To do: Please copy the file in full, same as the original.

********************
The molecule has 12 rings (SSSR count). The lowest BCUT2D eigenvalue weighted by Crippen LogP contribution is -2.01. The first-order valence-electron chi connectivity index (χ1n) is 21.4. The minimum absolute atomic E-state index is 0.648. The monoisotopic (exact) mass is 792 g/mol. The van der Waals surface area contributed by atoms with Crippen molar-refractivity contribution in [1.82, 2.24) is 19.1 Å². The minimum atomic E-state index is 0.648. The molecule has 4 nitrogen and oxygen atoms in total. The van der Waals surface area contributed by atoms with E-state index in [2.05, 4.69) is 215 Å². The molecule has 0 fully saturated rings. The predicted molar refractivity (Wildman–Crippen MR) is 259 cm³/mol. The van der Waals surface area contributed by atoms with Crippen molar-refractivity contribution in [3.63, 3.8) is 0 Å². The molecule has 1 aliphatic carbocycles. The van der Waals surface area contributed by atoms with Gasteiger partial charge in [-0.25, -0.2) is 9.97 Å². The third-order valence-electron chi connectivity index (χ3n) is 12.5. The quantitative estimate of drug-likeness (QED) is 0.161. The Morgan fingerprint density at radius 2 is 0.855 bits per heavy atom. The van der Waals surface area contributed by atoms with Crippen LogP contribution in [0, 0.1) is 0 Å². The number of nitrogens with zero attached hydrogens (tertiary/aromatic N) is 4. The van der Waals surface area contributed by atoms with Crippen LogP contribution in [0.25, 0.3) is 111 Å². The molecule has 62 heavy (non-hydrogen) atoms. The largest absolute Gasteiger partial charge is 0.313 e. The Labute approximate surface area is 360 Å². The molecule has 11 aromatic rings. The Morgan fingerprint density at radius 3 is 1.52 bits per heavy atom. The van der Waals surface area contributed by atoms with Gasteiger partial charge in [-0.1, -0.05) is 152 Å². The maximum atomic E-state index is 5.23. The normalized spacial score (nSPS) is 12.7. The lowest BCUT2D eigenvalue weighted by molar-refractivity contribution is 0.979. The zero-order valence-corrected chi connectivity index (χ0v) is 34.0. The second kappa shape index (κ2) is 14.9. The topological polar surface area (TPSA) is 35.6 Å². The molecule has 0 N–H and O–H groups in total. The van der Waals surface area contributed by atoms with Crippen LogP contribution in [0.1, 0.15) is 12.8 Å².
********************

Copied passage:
The molecule has 12 rings (SSSR count). The lowest BCUT2D eigenvalue weighted by Crippen LogP contribution is -2.01. The first-order valence-electron chi connectivity index (χ1n) is 21.4. The minimum absolute atomic E-state index is 0.648. The monoisotopic (exact) mass is 792 g/mol. The van der Waals surface area contributed by atoms with Crippen molar-refractivity contribution in [1.82, 2.24) is 19.1 Å². The minimum atomic E-state index is 0.648. The molecule has 4 nitrogen and oxygen atoms in total. The van der Waals surface area contributed by atoms with E-state index in [2.05, 4.69) is 215 Å². The molecule has 0 fully saturated rings. The predicted molar refractivity (Wildman–Crippen MR) is 259 cm³/mol. The van der Waals surface area contributed by atoms with Crippen molar-refractivity contribution in [3.63, 3.8) is 0 Å². The molecule has 1 aliphatic carbocycles. The van der Waals surface area contributed by atoms with Gasteiger partial charge in [-0.25, -0.2) is 9.97 Å². The third-order valence-electron chi connectivity index (χ3n) is 12.5. The quantitative estimate of drug-likeness (QED) is 0.161. The Morgan fingerprint density at radius 2 is 0.855 bits per heavy atom. The van der Waals surface area contributed by atoms with Crippen LogP contribution in [0, 0.1) is 0 Å². The number of nitrogens with zero attached hydrogens (tertiary/aromatic N) is 4. The van der Waals surface area contributed by atoms with Crippen LogP contribution in [0.25, 0.3) is 111 Å². The molecule has 62 heavy (non-hydrogen) atoms. The largest absolute Gasteiger partial charge is 0.313 e. The Labute approximate surface area is 360 Å². The molecule has 11 aromatic rings. The Morgan fingerprint density at radius 3 is 1.52 bits per heavy atom. The van der Waals surface area contributed by atoms with Gasteiger partial charge in [-0.1, -0.05) is 152 Å². The maximum atomic E-state index is 5.23. The normalized spacial score (nSPS) is 12.7. The lowest BCUT2D eigenvalue weighted by molar-refractivity contribution is 0.979. The zero-order valence-corrected chi connectivity index (χ0v) is 34.0. The second kappa shape index (κ2) is 14.9. The topological polar surface area (TPSA) is 35.6 Å². The molecule has 0 N–H and O–H groups in total. The van der Waals surface area contributed by atoms with Crippen LogP contribution in [0.1, 0.15) is 12.8 Å².